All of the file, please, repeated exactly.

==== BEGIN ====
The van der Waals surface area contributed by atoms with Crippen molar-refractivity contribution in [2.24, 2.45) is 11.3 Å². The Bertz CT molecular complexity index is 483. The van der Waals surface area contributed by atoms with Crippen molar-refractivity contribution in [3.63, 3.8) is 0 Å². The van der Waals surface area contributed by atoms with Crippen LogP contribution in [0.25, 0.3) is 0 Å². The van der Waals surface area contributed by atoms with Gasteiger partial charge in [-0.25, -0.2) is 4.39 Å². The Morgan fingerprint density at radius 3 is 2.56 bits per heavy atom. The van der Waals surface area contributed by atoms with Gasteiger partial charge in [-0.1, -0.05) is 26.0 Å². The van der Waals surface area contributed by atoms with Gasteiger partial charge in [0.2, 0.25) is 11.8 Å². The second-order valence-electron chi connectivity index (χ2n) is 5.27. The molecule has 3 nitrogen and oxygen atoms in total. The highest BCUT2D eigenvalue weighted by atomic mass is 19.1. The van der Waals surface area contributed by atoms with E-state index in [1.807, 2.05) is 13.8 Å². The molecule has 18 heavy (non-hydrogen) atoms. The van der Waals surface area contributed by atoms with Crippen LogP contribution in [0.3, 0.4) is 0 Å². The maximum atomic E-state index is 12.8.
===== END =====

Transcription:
The van der Waals surface area contributed by atoms with Crippen molar-refractivity contribution in [2.24, 2.45) is 11.3 Å². The Bertz CT molecular complexity index is 483. The van der Waals surface area contributed by atoms with Crippen molar-refractivity contribution in [3.63, 3.8) is 0 Å². The van der Waals surface area contributed by atoms with Crippen LogP contribution in [0.25, 0.3) is 0 Å². The van der Waals surface area contributed by atoms with Gasteiger partial charge in [-0.25, -0.2) is 4.39 Å². The Morgan fingerprint density at radius 3 is 2.56 bits per heavy atom. The van der Waals surface area contributed by atoms with Gasteiger partial charge in [-0.1, -0.05) is 26.0 Å². The van der Waals surface area contributed by atoms with Gasteiger partial charge in [0.2, 0.25) is 11.8 Å². The second-order valence-electron chi connectivity index (χ2n) is 5.27. The molecule has 3 nitrogen and oxygen atoms in total. The highest BCUT2D eigenvalue weighted by atomic mass is 19.1. The van der Waals surface area contributed by atoms with E-state index in [1.807, 2.05) is 13.8 Å². The molecule has 18 heavy (non-hydrogen) atoms. The van der Waals surface area contributed by atoms with Crippen LogP contribution in [0.3, 0.4) is 0 Å². The maximum atomic E-state index is 12.8.